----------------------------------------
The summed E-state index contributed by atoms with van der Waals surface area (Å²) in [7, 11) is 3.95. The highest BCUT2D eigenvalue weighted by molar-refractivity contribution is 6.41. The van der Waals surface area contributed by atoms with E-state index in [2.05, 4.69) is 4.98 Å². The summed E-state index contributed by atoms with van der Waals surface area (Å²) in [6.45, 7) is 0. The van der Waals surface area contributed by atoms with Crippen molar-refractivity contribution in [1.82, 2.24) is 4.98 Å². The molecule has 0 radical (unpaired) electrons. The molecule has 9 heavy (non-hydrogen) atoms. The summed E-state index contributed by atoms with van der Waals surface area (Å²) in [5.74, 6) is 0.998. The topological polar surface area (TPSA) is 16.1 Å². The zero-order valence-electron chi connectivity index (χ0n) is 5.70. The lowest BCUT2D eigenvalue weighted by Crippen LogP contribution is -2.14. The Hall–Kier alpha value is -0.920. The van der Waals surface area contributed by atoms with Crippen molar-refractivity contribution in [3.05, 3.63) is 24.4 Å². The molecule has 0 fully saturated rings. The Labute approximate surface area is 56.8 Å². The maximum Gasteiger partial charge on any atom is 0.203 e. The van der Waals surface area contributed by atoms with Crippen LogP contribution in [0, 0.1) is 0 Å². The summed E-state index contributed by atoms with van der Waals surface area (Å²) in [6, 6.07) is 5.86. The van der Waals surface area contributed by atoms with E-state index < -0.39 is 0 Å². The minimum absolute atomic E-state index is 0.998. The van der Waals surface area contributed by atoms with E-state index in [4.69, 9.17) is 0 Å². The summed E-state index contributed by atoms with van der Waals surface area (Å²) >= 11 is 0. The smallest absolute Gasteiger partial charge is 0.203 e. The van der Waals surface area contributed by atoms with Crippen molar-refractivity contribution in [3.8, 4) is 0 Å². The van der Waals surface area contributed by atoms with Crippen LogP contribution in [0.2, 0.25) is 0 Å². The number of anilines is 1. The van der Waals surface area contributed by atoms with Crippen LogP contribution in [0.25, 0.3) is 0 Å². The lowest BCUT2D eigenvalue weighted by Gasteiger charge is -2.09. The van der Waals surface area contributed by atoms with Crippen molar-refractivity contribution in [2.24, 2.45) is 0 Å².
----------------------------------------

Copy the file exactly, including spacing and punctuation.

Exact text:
The summed E-state index contributed by atoms with van der Waals surface area (Å²) in [7, 11) is 3.95. The highest BCUT2D eigenvalue weighted by molar-refractivity contribution is 6.41. The van der Waals surface area contributed by atoms with E-state index in [2.05, 4.69) is 4.98 Å². The summed E-state index contributed by atoms with van der Waals surface area (Å²) in [6.45, 7) is 0. The van der Waals surface area contributed by atoms with Crippen molar-refractivity contribution in [1.82, 2.24) is 4.98 Å². The molecule has 0 radical (unpaired) electrons. The molecule has 9 heavy (non-hydrogen) atoms. The summed E-state index contributed by atoms with van der Waals surface area (Å²) in [5.74, 6) is 0.998. The topological polar surface area (TPSA) is 16.1 Å². The zero-order valence-electron chi connectivity index (χ0n) is 5.70. The lowest BCUT2D eigenvalue weighted by Crippen LogP contribution is -2.14. The Hall–Kier alpha value is -0.920. The van der Waals surface area contributed by atoms with Crippen molar-refractivity contribution in [3.05, 3.63) is 24.4 Å². The molecule has 0 fully saturated rings. The Labute approximate surface area is 56.8 Å². The maximum Gasteiger partial charge on any atom is 0.203 e. The van der Waals surface area contributed by atoms with Crippen LogP contribution in [0, 0.1) is 0 Å². The summed E-state index contributed by atoms with van der Waals surface area (Å²) in [6, 6.07) is 5.86. The van der Waals surface area contributed by atoms with E-state index < -0.39 is 0 Å². The minimum absolute atomic E-state index is 0.998. The van der Waals surface area contributed by atoms with E-state index in [4.69, 9.17) is 0 Å². The summed E-state index contributed by atoms with van der Waals surface area (Å²) >= 11 is 0. The smallest absolute Gasteiger partial charge is 0.203 e. The van der Waals surface area contributed by atoms with Crippen molar-refractivity contribution in [3.8, 4) is 0 Å². The van der Waals surface area contributed by atoms with Crippen LogP contribution in [0.2, 0.25) is 0 Å². The number of anilines is 1. The van der Waals surface area contributed by atoms with Crippen LogP contribution in [0.25, 0.3) is 0 Å². The lowest BCUT2D eigenvalue weighted by Gasteiger charge is -2.09. The van der Waals surface area contributed by atoms with Crippen molar-refractivity contribution in [2.24, 2.45) is 0 Å².